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RE: XML versus Relational Database

Understood and while I like to have choices, 
I am watching one fairly important language 
effort derail because early in the development 
cycle, they chose to specify multiple bindings 
without really separating the syntax away from the 
abstract property definitions.  Multiple 
encodings are madness without that.  As a 
result, it is unlikely they will be able 
to write a spec to govern all of the 
quickly emerging and competitive language 
variants.  XML is no help here; it is a 
competitor which divides some and rallies 
other, but ultimately, as the Grovesters 
discovered, markup is inadequate for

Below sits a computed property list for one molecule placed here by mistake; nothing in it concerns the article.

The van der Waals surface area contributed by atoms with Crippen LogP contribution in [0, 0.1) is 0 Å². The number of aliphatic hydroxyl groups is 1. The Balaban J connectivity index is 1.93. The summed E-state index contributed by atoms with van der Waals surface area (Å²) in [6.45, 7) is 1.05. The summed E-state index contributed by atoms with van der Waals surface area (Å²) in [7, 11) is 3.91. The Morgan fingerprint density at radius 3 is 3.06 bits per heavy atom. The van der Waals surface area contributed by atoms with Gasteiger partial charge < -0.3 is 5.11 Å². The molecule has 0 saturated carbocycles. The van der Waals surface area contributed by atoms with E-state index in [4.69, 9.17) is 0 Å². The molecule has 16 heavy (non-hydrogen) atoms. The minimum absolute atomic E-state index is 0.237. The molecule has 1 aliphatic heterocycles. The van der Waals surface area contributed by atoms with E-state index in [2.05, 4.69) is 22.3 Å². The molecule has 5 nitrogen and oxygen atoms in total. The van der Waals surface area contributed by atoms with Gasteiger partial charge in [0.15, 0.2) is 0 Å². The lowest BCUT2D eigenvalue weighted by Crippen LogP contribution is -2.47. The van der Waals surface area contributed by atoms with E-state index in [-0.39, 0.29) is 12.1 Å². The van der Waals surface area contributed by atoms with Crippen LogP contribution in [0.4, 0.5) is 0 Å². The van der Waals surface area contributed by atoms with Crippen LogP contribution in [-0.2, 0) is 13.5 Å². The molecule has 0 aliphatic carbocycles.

for standardization of systems if adequate 
for specifications of syntax-centric vocabularies.  

And so, of course, the prose is normative 
and the choice of means open to interpretation, 
thus, interoperability is elusive.

Linda's question could be answered with a 
laundry list, and perhaps that is what she 
wants.  I'd say that on top of that list, 
DOM support is item number 1.

What do you think of this article?



Ekam sat.h, Vipraah bahudhaa vadanti.
Daamyata. Datta. Dayadhvam.h

From: John Cowan [mailto:jcowan@reutershealth.com]

The features all XML systems (i.e. processors)
*must* support is very restrictive, and doesn't
at present even include GIs or element nesting.

*Should* support, well, who knows?  That's why
the Infoset doesn't pretend to be normative;
it's a library of names of features thought to
be generally useful.